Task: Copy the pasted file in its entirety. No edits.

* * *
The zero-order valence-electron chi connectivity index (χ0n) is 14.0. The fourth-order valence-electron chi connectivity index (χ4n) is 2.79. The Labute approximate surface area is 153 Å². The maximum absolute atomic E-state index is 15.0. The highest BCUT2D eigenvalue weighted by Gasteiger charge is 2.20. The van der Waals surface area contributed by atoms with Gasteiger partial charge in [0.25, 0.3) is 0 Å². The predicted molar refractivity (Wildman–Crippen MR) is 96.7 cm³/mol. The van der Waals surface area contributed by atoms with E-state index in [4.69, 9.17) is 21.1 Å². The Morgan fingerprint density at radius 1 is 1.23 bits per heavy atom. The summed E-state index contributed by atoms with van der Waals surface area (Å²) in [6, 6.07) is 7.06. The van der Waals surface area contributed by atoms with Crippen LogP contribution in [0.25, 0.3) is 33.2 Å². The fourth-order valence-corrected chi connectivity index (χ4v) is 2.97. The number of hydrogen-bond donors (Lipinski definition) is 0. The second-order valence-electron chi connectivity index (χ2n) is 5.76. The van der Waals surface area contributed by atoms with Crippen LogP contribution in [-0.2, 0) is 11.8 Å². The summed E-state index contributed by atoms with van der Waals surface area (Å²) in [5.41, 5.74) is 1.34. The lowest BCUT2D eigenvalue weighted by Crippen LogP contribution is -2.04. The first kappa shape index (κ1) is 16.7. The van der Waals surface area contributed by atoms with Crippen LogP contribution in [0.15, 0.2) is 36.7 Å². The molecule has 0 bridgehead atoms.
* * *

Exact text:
The zero-order valence-electron chi connectivity index (χ0n) is 14.0. The fourth-order valence-electron chi connectivity index (χ4n) is 2.79. The Labute approximate surface area is 153 Å². The maximum absolute atomic E-state index is 15.0. The highest BCUT2D eigenvalue weighted by Gasteiger charge is 2.20. The van der Waals surface area contributed by atoms with Gasteiger partial charge in [0.25, 0.3) is 0 Å². The predicted molar refractivity (Wildman–Crippen MR) is 96.7 cm³/mol. The van der Waals surface area contributed by atoms with E-state index in [4.69, 9.17) is 21.1 Å². The Morgan fingerprint density at radius 1 is 1.23 bits per heavy atom. The summed E-state index contributed by atoms with van der Waals surface area (Å²) in [6, 6.07) is 7.06. The van der Waals surface area contributed by atoms with Crippen LogP contribution in [0.25, 0.3) is 33.2 Å². The fourth-order valence-corrected chi connectivity index (χ4v) is 2.97. The number of hydrogen-bond donors (Lipinski definition) is 0. The second-order valence-electron chi connectivity index (χ2n) is 5.76. The van der Waals surface area contributed by atoms with Crippen LogP contribution in [-0.2, 0) is 11.8 Å². The summed E-state index contributed by atoms with van der Waals surface area (Å²) in [5.41, 5.74) is 1.34. The lowest BCUT2D eigenvalue weighted by Crippen LogP contribution is -2.04. The first kappa shape index (κ1) is 16.7. The van der Waals surface area contributed by atoms with Crippen LogP contribution in [0.15, 0.2) is 36.7 Å². The molecule has 0 bridgehead atoms.